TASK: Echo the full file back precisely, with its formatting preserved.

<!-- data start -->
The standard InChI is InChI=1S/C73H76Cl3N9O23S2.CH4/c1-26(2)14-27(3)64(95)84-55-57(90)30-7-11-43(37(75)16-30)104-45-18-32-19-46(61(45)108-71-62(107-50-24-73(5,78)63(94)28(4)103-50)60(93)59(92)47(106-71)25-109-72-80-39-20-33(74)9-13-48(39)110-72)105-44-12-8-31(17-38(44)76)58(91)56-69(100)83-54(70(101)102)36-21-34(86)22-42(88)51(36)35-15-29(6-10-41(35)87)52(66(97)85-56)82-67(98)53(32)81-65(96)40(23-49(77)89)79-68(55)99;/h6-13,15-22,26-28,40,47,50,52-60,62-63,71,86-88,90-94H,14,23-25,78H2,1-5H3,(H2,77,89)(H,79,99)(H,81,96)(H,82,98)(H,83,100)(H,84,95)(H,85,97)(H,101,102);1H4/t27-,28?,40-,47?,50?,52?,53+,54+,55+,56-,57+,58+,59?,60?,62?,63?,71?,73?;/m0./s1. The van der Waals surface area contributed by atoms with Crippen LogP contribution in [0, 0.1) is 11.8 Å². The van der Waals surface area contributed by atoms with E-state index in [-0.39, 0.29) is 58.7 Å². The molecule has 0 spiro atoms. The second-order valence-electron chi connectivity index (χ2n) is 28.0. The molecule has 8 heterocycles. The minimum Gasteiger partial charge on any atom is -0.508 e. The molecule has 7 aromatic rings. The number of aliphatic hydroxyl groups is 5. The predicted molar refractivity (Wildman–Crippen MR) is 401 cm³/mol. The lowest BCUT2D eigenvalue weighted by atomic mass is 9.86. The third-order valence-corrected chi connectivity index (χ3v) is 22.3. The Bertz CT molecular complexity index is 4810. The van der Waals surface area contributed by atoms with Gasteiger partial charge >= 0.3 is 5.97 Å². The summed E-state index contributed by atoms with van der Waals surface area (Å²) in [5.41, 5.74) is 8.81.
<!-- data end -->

The standard InChI is InChI=1S/C73H76Cl3N9O23S2.CH4/c1-26(2)14-27(3)64(95)84-55-57(90)30-7-11-43(37(75)16-30)104-45-18-32-19-46(61(45)108-71-62(107-50-24-73(5,78)63(94)28(4)103-50)60(93)59(92)47(106-71)25-109-72-80-39-20-33(74)9-13-48(39)110-72)105-44-12-8-31(17-38(44)76)58(91)56-69(100)83-54(70(101)102)36-21-34(86)22-42(88)51(36)35-15-29(6-10-41(35)87)52(66(97)85-56)82-67(98)53(32)81-65(96)40(23-49(77)89)79-68(55)99;/h6-13,15-22,26-28,40,47,50,52-60,62-63,71,86-88,90-94H,14,23-25,78H2,1-5H3,(H2,77,89)(H,79,99)(H,81,96)(H,82,98)(H,83,100)(H,84,95)(H,85,97)(H,101,102);1H4/t27-,28?,40-,47?,50?,52?,53+,54+,55+,56-,57+,58+,59?,60?,62?,63?,71?,73?;/m0./s1. The van der Waals surface area contributed by atoms with Crippen LogP contribution in [0, 0.1) is 11.8 Å². The van der Waals surface area contributed by atoms with E-state index in [-0.39, 0.29) is 58.7 Å². The molecule has 0 spiro atoms. The second-order valence-electron chi connectivity index (χ2n) is 28.0. The molecule has 8 heterocycles. The minimum Gasteiger partial charge on any atom is -0.508 e. The molecule has 7 aromatic rings. The number of aliphatic hydroxyl groups is 5. The predicted molar refractivity (Wildman–Crippen MR) is 401 cm³/mol. The lowest BCUT2D eigenvalue weighted by atomic mass is 9.86. The third-order valence-corrected chi connectivity index (χ3v) is 22.3. The Bertz CT molecular complexity index is 4810. The van der Waals surface area contributed by atoms with Gasteiger partial charge >= 0.3 is 5.97 Å². The summed E-state index contributed by atoms with van der Waals surface area (Å²) in [5.41, 5.74) is 8.81.